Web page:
Temporary buildings are often seen as a cheap, pre-fabricated, sometimes ugly, building type but that is far from the case. The lightweight nature of tensile fabric makes it ideal for exciting, dynamic demountable structures which can be designed especially for your unique circumstances to ensure the canopy provides exactly what is required.
Although traditionally tensile fabric has been considered a short lived form of architecture, fabric structures can last for 30 years and more. More recently we have seen tensile fabric being used in a wide variety of uses stretching from small, one use event canopies, to seasonal canopies erected on an annual basis year after year, to large scale temporary installations like those being erected for the London 2012 Olympic Games.
One example of a temporary installation is the canopy constructed every year for the Holland Park opera season. Designed to be dismantled at the end of the summer and stored through the winter, the weight, size and number of steel columns supporting the structure were minimised to aid storage and much support comes from tie down cables. The membrane is fabricated from a flexible PVC coated polyester, made up of panels limited in size to allow for easy handling and storage. In this case, the structure is designed to impose no loads on the existing buildings so all ballast comes from permanent foundations. For tensile fabric structures which are relocated time and time again, or where foundations are not viable, ground anchors, water or sand ballast can also be used.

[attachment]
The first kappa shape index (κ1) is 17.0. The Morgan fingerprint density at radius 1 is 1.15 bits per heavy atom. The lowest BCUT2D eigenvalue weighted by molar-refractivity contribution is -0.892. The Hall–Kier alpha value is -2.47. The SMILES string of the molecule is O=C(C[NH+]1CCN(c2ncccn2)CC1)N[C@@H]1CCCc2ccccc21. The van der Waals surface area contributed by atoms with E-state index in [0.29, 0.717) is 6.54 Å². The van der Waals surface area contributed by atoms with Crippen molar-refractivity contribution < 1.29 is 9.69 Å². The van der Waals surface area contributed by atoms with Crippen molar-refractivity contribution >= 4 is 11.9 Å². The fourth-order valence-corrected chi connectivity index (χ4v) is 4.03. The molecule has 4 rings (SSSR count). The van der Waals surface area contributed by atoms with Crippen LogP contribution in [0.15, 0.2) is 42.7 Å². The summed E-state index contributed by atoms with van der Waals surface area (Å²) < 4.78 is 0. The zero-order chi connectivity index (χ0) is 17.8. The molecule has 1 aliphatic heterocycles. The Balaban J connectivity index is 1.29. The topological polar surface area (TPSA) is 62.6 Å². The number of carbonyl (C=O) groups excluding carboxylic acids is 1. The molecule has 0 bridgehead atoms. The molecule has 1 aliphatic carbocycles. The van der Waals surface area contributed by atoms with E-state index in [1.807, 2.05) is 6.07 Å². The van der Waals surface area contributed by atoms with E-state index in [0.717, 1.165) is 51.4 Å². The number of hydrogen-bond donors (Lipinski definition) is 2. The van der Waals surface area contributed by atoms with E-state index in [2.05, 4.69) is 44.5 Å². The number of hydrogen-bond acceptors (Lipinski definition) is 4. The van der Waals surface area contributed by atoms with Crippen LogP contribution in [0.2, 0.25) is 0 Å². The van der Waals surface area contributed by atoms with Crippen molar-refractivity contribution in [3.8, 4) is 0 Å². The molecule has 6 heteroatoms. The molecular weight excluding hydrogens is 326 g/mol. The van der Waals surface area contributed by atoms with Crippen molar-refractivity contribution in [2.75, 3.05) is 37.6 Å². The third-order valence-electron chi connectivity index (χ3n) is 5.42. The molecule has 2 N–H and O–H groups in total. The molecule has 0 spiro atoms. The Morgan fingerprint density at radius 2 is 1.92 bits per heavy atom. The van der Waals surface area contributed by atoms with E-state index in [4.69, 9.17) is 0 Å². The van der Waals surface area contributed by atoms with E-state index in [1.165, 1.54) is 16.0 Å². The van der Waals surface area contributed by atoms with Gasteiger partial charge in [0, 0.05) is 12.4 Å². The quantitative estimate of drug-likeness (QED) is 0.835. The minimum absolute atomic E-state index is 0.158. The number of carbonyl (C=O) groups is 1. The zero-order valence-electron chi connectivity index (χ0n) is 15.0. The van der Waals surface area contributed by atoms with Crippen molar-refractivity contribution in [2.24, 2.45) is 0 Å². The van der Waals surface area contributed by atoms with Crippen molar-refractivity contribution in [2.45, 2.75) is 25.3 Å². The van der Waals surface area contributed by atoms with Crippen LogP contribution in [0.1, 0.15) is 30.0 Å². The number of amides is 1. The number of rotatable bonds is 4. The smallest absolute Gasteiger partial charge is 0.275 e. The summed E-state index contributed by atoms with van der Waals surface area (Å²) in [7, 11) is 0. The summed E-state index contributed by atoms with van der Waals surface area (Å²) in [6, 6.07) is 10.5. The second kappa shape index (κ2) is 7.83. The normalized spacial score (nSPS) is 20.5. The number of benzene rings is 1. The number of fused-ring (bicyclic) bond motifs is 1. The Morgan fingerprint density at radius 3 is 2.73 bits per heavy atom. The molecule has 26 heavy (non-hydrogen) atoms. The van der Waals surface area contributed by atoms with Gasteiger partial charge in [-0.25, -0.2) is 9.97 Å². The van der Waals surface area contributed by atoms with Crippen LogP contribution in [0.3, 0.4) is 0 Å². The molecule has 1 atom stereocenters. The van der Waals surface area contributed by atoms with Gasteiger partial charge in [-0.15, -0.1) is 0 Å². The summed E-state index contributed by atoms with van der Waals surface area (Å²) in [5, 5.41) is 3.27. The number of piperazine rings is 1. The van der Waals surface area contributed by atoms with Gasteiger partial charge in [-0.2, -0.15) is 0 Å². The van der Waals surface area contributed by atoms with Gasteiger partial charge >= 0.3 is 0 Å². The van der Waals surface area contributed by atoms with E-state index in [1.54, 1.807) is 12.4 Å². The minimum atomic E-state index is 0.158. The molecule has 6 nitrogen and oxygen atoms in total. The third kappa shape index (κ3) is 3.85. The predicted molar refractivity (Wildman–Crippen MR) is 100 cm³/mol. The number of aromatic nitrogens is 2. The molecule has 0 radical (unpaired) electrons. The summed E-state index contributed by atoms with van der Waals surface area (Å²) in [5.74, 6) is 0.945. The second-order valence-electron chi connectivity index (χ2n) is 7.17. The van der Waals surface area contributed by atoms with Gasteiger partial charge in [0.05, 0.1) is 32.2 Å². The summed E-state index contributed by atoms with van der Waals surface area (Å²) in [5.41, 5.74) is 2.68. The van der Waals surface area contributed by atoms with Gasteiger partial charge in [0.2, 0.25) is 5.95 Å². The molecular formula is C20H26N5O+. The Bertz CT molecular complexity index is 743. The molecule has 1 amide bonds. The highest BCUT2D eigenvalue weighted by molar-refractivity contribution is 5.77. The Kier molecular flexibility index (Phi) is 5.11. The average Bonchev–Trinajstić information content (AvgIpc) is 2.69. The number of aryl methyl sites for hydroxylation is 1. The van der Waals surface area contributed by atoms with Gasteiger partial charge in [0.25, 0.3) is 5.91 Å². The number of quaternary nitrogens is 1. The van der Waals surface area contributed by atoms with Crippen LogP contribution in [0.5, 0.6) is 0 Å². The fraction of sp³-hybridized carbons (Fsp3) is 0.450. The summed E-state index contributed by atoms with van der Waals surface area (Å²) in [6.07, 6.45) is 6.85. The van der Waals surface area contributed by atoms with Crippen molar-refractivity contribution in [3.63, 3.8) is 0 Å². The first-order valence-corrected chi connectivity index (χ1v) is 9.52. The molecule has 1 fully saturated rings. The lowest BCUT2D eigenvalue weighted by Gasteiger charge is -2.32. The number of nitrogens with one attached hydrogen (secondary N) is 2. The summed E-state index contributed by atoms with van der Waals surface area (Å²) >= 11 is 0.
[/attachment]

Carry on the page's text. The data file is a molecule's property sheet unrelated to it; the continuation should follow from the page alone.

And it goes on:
Another example of a temporary structure is the London 2012 Aquatics Centre which is a subtle blend of permanent and temporary building materials resulting in a stunning final product. The centre part of the building which houses the swimming pools is a permanent structure and the seating stands to each side of the pringle shape are temporary which are clad with fabric.
For more information about tensile fabric and its temporary uses visit the portfolio on our website.
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